* Displacement – The transfer of one’s feelings, particularly anger and frustration, from the original person to someone else who is regarded as an easy target.
When Mr. Kramer came home from work, he berated his wife for leaving her diamond earrings on the kitchen table.
In reality, Mr. Kramer is angry at his boss for making him work overtime. But he fears losing his job, and he will not say no to his boss’ demands. He transfers the anger he feels at his boss onto his wife. Normally, he would not get upset over his wife’s earrings.
* Regression – A retreat to childlike behaviors. It is an attempt to feel comfort and gratification.
When Michael was studying for his bar exam, he was under a lot of stress. He seemed to sleep better if he took a teddy-bear to bed with him.
Michael has regressed to an earlier developmental stage.
Mr. Jenkins never learned how to cook, and refuses even to make a sandwich for himself when his wife is gone for the day.
Mr. Jenkins forces his wife to care for him as though he were a little boy.
* Repression – The forgetting or mental pushing aside of unpleasant memories. The repressed material, however, is not de-activated but continues to have an impact on behavior. Repression can be temporary or it can extend into amnesia.
Yolanda does not remember having been assaulted in the city parking garage.
Yet, she will drive blocks out of her way to avoid the garage and to search for an alternate parking space. Even though Yolanda does not remember the assault, she experiences a certain level of dysfunction.
Mrs. May was absolutely shocked when her new television was stolen after she left her front door unlocked. How could anyone do such a thing?! When the police arrived, they thought the thief was the same man who stole her neighbor’s car last month. Upon hearing this, Mrs. May vaguely recalled the incident.
Mrs. May avoided anxiety by pushing aside unpleasant information, and then taking on an attitude of naivete about human nature.
* Reaction Formation – Acting (reacting or over-reacting) in a way which is contrary to one’s real feelings. It is a method of controlling unacceptable impulses or protecting oneself from criticism.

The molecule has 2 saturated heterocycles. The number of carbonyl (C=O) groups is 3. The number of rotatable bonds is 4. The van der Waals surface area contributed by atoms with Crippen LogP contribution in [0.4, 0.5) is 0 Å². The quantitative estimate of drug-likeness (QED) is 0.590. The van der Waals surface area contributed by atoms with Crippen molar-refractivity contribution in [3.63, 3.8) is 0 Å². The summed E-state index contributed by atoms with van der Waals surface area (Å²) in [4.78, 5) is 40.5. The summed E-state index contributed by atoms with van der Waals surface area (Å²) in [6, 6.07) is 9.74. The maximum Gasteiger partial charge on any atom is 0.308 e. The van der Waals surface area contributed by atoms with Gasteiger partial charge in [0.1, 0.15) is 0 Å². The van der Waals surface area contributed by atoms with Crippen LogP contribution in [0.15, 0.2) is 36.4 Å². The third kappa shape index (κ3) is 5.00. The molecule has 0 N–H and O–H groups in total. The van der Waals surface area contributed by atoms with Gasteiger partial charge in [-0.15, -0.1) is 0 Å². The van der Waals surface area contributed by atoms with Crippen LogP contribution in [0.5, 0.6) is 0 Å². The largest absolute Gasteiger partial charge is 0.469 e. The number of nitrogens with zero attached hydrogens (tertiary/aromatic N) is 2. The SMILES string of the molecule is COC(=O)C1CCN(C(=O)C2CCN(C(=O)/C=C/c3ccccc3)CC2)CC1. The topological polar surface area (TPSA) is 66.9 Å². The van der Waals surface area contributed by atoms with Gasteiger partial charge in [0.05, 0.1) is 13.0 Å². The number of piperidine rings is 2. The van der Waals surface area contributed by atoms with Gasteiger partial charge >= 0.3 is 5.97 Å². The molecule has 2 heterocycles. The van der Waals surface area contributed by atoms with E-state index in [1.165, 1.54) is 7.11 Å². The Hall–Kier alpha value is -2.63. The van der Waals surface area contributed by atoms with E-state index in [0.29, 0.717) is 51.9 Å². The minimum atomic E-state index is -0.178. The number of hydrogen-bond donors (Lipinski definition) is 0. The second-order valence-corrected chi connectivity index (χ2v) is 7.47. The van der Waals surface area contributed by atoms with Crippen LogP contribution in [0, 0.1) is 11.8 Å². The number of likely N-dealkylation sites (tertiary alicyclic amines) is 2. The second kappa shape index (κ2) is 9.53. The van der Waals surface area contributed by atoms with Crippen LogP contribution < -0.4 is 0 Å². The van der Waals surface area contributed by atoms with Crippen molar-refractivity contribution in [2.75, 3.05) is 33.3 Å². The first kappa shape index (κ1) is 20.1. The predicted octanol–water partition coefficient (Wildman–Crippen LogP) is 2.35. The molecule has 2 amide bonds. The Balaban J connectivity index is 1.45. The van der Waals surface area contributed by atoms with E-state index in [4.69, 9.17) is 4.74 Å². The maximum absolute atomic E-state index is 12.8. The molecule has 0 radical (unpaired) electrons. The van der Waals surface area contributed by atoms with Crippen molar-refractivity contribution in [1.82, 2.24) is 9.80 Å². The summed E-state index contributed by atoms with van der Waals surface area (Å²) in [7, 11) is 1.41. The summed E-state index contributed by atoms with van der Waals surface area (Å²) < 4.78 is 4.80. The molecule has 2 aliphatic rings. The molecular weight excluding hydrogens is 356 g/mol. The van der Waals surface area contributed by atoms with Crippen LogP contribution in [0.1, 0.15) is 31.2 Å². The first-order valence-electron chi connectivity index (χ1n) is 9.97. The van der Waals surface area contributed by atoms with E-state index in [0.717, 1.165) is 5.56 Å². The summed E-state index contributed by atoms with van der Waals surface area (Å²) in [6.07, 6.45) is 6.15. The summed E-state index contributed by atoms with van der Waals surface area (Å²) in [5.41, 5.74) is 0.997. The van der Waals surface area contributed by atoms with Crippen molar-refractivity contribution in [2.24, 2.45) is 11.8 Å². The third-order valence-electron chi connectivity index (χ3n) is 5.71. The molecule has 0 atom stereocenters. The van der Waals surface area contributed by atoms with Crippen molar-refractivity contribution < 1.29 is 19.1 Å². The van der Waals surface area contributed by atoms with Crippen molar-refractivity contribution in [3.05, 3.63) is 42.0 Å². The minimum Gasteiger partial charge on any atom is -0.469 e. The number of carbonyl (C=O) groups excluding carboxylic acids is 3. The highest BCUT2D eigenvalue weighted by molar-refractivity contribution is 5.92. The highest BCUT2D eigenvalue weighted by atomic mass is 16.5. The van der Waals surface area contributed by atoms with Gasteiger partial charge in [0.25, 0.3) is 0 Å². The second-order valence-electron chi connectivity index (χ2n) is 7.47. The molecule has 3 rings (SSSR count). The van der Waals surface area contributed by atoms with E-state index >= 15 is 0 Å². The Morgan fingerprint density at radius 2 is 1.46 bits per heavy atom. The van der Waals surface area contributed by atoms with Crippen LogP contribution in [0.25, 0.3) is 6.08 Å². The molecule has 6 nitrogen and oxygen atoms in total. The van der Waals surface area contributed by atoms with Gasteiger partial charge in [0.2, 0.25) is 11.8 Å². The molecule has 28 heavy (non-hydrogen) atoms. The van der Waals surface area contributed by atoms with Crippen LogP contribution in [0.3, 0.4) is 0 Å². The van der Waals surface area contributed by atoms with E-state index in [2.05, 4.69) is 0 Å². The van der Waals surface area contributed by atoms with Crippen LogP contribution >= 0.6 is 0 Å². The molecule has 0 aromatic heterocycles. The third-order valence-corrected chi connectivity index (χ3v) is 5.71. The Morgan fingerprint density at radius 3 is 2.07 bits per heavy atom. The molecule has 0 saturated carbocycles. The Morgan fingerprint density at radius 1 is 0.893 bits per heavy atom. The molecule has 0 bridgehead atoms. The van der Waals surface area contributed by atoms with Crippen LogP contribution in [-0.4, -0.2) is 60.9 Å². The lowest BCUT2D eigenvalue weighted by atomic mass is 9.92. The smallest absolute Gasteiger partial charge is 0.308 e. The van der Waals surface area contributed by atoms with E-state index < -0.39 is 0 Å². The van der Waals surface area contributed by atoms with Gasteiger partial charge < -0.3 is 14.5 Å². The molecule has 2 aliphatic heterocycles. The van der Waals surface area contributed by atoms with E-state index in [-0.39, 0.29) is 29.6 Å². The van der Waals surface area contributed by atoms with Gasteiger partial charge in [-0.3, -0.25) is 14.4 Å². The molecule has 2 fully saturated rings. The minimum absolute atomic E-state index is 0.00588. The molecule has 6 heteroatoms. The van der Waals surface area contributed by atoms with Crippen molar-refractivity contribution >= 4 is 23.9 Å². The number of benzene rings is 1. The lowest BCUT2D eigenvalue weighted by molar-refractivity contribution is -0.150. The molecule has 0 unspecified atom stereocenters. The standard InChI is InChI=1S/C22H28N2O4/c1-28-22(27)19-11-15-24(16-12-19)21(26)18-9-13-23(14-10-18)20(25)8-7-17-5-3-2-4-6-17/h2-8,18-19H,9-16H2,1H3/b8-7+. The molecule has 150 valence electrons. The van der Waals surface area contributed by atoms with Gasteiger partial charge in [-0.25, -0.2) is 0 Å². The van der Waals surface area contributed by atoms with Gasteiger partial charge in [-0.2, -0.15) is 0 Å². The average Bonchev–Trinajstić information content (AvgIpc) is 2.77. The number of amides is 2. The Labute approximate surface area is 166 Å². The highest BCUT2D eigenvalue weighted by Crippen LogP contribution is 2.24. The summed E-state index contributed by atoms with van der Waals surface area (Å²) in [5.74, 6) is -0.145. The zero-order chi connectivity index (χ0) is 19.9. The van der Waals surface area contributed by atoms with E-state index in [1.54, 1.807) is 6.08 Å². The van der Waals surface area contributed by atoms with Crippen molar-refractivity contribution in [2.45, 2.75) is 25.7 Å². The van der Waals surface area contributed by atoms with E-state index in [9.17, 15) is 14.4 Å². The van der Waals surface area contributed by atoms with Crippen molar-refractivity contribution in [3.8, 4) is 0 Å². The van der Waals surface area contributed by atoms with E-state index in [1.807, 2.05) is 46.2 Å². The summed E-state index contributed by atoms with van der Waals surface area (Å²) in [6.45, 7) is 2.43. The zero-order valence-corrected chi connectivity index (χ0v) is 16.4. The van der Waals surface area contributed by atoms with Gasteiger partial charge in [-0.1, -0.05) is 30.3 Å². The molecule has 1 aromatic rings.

Ken’s ideas are always appreciated by his co-workers. “What wonderful ideas you have–I think you have a marvelous intellect,” Debra said enthusiastically.
In reality, Debra secretly disagrees but fears being criticized by the majority. She over-compensates with her remarks in order not to be suspected of disagreement.
Barry feels that all wars are unjust and inflict untold misery on innocent civilians. He joins protest marches at every opportunity.
In reality, Barry will not fight because he is a coward and runs from confrontation. He does not want to be disgraced on the battlefield. By joining protest marches he can feel superior to the military.
When Mrs. Wong broke her leg, her neighbor did nothing to help her. Now she hates her neighbor. However, Mrs. Wong is a Christian and feels she should love everyone. She picks some roses from her garden and takes them to her neighbor.
Mrs. Wong did not give the roses out of Christian charity, but to control her intense feelings and to maintain her neighbor’s good opinion of her. Also, by showing thoughtfulness toward her neighbor, she expressed her own unfulfilled desire to have been treated better.
* Sublimation – A constructive diverting of aggressive urges into socially or culturally acceptable forms of behavior. Artistic work and sports are often manifestations of sublimation. This is a mature defense mechanism.
When Jennifer’s sister was killed by a drunken driver, she felt rage and wanted to set fire to the driver’s house.
Jennifer created a memorial photo album on her sister’s life and gave it to her nieces. Not only did this afford her greater closure over her sister’s death, but it also brought her nieces closer to her.
Ryan was physically abused by his older brothers when he was growing up. He always felt helpless and angry.
Ryan trained in the martial arts and, as a young man, opened his own karate school for boys and girls. Not only has Ryan learned how to channel his anger, but he also obtains great satisfaction from teaching youngsters how to defend themselves.
—–Natalia J. Garland, (www.waveofconsciousness.com) Licensed Master Social Worker in the State of Arizona, Licensed Master Social Worker (inactive status) in the State of New York, and certified substitute teacher in the State of Arizona